Page of

Poverty, Development, and the Challenges of Catholic Sisterhood in the Democratic Republic of Congo

Poverty, Development, and the Challenges of Catholic Sisterhood in the Democratic Republic of Congo

Chapter:
(p.171) Seven Poverty, Development, and the Challenges of Catholic Sisterhood in the Democratic Republic of Congo
Source:
Unequal Partners
Author(s):
Casey Ritchie Clevenger
Publisher:
University of Chicago Press
DOI:10.7208/chicago/9780226697697.003.0007

This chapter examines how Sisters of Notre Dame de Namur in the Democratic Republic of Congo respond to the needs of the surrounding population amid widespread poverty, weak public infrastructure, political unrest, and government corruption. At Notre Dame schools, sisters are placed in the challenging position of brokering relationships between the government and parents of their students as they collect school fees to pay teachers who are not sisters. At their dispensaries and hospitals, sisters respond to criticism from patients who do not want to pay for services. Despite these challenges, sisters expressed appreciation for the educational and professional opportunities they enjoy as members of a transnational religious order. Whereas it is rare to find women in formal leadership positions within many of the villages where they work, sisters administer their own institutions and manage the land surrounding their convents. The ministries of Sisters of Notre Dame in the Lower Congo represent only a small fraction of the development work Catholic women’s religious orders are engaged in throughout the country, but these women’s experiences shed light on the broader struggles of African sisters who do this work across the continent.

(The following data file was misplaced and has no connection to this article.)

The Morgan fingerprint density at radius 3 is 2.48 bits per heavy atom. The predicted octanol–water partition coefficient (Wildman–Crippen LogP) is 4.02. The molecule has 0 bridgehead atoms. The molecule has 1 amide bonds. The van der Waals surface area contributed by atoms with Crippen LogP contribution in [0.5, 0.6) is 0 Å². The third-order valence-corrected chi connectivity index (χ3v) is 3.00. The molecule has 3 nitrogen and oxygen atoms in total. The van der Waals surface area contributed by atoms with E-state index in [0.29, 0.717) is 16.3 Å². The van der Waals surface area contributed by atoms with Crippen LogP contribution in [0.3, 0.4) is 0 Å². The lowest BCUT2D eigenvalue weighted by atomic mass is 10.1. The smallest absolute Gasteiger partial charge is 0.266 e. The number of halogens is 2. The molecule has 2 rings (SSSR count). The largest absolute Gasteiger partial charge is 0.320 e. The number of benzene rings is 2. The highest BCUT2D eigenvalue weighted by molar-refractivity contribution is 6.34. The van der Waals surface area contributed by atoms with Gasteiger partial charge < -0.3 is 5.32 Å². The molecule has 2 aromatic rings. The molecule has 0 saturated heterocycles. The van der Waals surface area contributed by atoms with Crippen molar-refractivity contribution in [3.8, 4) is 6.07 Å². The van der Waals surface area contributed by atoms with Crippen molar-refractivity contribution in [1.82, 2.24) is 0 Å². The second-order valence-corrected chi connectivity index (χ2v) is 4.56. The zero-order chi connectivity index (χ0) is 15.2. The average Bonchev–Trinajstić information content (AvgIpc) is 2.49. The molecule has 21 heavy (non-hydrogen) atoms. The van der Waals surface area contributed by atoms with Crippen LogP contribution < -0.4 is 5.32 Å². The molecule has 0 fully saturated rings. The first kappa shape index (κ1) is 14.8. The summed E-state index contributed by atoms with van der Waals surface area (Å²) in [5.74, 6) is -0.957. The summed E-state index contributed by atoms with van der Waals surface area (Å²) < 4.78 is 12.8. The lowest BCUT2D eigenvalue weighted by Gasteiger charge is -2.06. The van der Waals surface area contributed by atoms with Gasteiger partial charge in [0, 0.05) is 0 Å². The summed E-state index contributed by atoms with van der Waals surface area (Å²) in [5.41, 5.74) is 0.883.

Keywords:   Catholic ministries, religious work, Democratic Republic of Congo, African sisters, development, transnational organizations

Sign In

Copyright © 2021. All rights reserved.
Privacy Policy and Legal Notice